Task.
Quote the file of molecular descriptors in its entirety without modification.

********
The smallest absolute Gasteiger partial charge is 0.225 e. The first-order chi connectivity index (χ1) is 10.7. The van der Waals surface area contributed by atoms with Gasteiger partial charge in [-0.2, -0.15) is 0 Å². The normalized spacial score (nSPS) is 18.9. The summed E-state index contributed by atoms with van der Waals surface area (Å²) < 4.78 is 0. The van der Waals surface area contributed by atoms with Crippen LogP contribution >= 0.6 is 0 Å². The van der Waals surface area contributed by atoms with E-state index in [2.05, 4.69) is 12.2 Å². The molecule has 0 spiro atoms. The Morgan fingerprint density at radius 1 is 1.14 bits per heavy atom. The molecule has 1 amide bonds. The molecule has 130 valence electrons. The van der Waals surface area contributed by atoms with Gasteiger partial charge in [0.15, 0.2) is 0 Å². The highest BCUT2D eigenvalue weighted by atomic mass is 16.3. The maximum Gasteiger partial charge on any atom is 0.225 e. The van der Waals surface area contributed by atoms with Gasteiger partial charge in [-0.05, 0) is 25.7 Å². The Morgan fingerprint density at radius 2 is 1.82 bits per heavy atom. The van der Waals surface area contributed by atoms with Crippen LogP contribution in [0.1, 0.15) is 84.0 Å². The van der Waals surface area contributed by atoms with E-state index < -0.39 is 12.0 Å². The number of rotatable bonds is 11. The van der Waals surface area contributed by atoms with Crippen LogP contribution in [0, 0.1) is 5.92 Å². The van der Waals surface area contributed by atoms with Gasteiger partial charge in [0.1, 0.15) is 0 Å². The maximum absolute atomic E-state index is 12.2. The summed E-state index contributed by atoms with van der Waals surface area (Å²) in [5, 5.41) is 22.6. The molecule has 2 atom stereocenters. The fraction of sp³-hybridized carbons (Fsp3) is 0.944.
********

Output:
The smallest absolute Gasteiger partial charge is 0.225 e. The first-order chi connectivity index (χ1) is 10.7. The van der Waals surface area contributed by atoms with Gasteiger partial charge in [-0.2, -0.15) is 0 Å². The normalized spacial score (nSPS) is 18.9. The summed E-state index contributed by atoms with van der Waals surface area (Å²) < 4.78 is 0. The van der Waals surface area contributed by atoms with Crippen LogP contribution >= 0.6 is 0 Å². The van der Waals surface area contributed by atoms with E-state index in [2.05, 4.69) is 12.2 Å². The molecule has 0 spiro atoms. The Morgan fingerprint density at radius 1 is 1.14 bits per heavy atom. The molecule has 1 amide bonds. The molecule has 130 valence electrons. The van der Waals surface area contributed by atoms with Gasteiger partial charge in [0.15, 0.2) is 0 Å². The highest BCUT2D eigenvalue weighted by atomic mass is 16.3. The maximum Gasteiger partial charge on any atom is 0.225 e. The van der Waals surface area contributed by atoms with Gasteiger partial charge in [-0.05, 0) is 25.7 Å². The Morgan fingerprint density at radius 2 is 1.82 bits per heavy atom. The van der Waals surface area contributed by atoms with Crippen LogP contribution in [0.1, 0.15) is 84.0 Å². The van der Waals surface area contributed by atoms with E-state index < -0.39 is 12.0 Å². The number of rotatable bonds is 11. The van der Waals surface area contributed by atoms with Crippen LogP contribution in [0, 0.1) is 5.92 Å². The van der Waals surface area contributed by atoms with Gasteiger partial charge in [0.1, 0.15) is 0 Å². The maximum absolute atomic E-state index is 12.2. The summed E-state index contributed by atoms with van der Waals surface area (Å²) in [5, 5.41) is 22.6. The molecule has 2 atom stereocenters. The fraction of sp³-hybridized carbons (Fsp3) is 0.944.